Zoo Babies: Winter 2018 »
Check out the cutest newborns from zoos around the country and learn where you can see them.
2121 S Old Bastrop HwySan Marcos, TX 78666
I have lived in SM for almost 30 years. I have been to the supposed ""City vet"" actually went there for years. Until My best friend bought me Higgin's (Shih Tzu) in '08...This is his (Higgin's) Momma's vet. I couldn't be more pleased with the staff, Doctors, and Receptionist. While taking Higgi…
2780 E Pierce StLuling, TX 78648
This vet has saved my pups life...TWICE. They greived with me when I lost another animal. They are always sweet, always follow up to see how my pup is doing after a sick appointment and provide excellent care. I trave over 40 miles just to come here. Thanks for being awesome!
131 E Martin Luther King DrSan Marcos, TX 78666
From Business: Our veterinary office opened in February of 1985 and offers a variety of services for animals both large and small. Our staff is very knowledgeable and our veterinarians offer high-quality medical care to every animal. Besides cats and dogs, our vets are trained to care for birds, rabbits, goats, donkeys, and many other ex…
2400 E Oltorf St Ste 10-aAustin, TX 78741
Will and I want to thank Riverside Vet Clinic here in Austin, Texas deep from the bottom of our hearts. The Doc., Rob and Raina have been there so many times to help us with our pet family in our time of need. Thank you for everything you have done for us and DIAMOND, BUDDYGUY, MISS KASEY, PePe,…
403 E Ben White Blvd Ste FAustin, TX 78704
Very affordable pet care. Considering that I'm a new owner of a puppy, they have been very polite and patient with my questions and concerns, even over the phone. The front desk are super friendly, helpful, and knowledgeable. They were able to give me good resources of where I can find natural s…
709 W Lynn StAustin, TX 78703
I went into the vet to get some flea prevention for Buster. I dreaded to get the wet stuff you put on their backs as it's so messy, so they offered a pill called Comfortis. Thank you for this option to rid the fleas on Buster!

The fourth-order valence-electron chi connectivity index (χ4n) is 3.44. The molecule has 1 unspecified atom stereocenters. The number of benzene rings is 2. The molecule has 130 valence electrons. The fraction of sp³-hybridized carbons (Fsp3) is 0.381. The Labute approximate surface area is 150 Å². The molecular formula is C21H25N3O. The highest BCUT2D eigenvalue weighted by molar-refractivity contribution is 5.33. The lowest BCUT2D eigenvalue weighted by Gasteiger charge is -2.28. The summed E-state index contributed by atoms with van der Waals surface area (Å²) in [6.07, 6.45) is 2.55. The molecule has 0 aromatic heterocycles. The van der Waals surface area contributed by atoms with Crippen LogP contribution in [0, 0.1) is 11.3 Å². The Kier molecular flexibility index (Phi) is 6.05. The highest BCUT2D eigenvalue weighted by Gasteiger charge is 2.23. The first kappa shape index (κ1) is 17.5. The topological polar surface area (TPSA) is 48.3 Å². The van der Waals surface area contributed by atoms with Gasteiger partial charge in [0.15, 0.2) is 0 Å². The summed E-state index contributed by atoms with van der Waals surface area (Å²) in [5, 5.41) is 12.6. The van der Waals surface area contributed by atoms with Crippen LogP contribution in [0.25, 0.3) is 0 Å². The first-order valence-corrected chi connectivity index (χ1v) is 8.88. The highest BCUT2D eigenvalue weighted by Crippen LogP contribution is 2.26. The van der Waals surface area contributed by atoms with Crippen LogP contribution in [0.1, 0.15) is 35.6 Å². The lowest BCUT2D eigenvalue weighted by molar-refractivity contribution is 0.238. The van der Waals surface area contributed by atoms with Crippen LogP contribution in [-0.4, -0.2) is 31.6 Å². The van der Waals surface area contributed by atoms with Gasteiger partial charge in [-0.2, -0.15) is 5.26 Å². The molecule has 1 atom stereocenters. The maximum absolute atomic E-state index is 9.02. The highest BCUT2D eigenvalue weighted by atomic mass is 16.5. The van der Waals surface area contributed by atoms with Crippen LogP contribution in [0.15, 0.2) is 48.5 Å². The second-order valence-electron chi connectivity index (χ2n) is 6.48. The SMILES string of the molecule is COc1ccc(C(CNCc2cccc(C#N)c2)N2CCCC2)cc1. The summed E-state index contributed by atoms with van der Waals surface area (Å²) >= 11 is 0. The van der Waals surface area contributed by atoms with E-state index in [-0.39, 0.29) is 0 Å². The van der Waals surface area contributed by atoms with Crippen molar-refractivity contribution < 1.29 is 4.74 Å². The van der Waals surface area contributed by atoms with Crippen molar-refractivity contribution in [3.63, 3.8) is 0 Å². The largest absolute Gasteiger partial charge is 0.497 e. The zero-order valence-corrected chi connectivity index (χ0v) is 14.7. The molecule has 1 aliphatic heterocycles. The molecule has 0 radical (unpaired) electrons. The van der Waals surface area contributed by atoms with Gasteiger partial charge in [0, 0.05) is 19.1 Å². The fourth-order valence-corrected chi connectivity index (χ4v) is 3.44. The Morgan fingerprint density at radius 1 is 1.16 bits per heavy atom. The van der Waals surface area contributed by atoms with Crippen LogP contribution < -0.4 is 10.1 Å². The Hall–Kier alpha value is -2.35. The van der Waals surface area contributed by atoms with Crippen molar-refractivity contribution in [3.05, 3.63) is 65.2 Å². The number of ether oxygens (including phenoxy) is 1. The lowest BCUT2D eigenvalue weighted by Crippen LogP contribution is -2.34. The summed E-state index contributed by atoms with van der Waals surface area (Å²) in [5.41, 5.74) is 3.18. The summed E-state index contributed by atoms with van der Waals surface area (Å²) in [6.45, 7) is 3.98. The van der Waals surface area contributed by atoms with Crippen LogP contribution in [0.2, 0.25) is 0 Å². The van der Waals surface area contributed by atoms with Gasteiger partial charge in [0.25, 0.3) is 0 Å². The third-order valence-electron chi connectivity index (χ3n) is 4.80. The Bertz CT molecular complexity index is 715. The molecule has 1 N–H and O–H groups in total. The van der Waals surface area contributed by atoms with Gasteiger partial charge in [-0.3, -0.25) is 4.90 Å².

1868 Common StNew Braunfels, TX 78130
Excellent clinic! My visit could not have been more pleasant. My dog was seen in a timely manner and the prices were very fair. I felt the exam was thorough and did not feel rushed. I definitely would recommend this clinic.
1928A Gaston Place DrAustin, TX 78723
Crossposted on yelp and google... Called on a Saturday to get my cat's nails trimmed. They had an opening at 11:30. The waiting room is very clean but sparse so bring reading material. Although, I will have to say that after filling out the short amount of paperwork, I didn't have to wait ve…
1220 ParkwayAustin, TX 78703
I have been talking our 2 dogs and 2 cats to Dr Venghaus for 12+ years. As you can imagine, its not just routine appts...we have had our fair share of emergenies. And i always feel like our animals are in top care at Highlands. Everyone at Highlands Pet medical clinic is so friendly and welco…
1501 W 35th StAustin, TX 78703
10 Star !!!! Dr. Biehle is the BEST!!!! ...We live in the country and have Coyote packs all around us .... My German Shepherd pup became very sick, quit eating and couldn't even keep water down. Dr Biehle quickly diagnosed that my dog had been poisoned ... I couldn't believe it because when he a…
12605 Ranch Road 12 Ste 1Wimberley, TX 78676
Dr. Mike Sheffield is an excellent vet - at the top of his field, no doubt. What is also so special about him is his loving/nurturing treatment that he instinctively extends to each and every animal he treats. He see's his job as a privilege - and we were privileged to have his caring hands ta…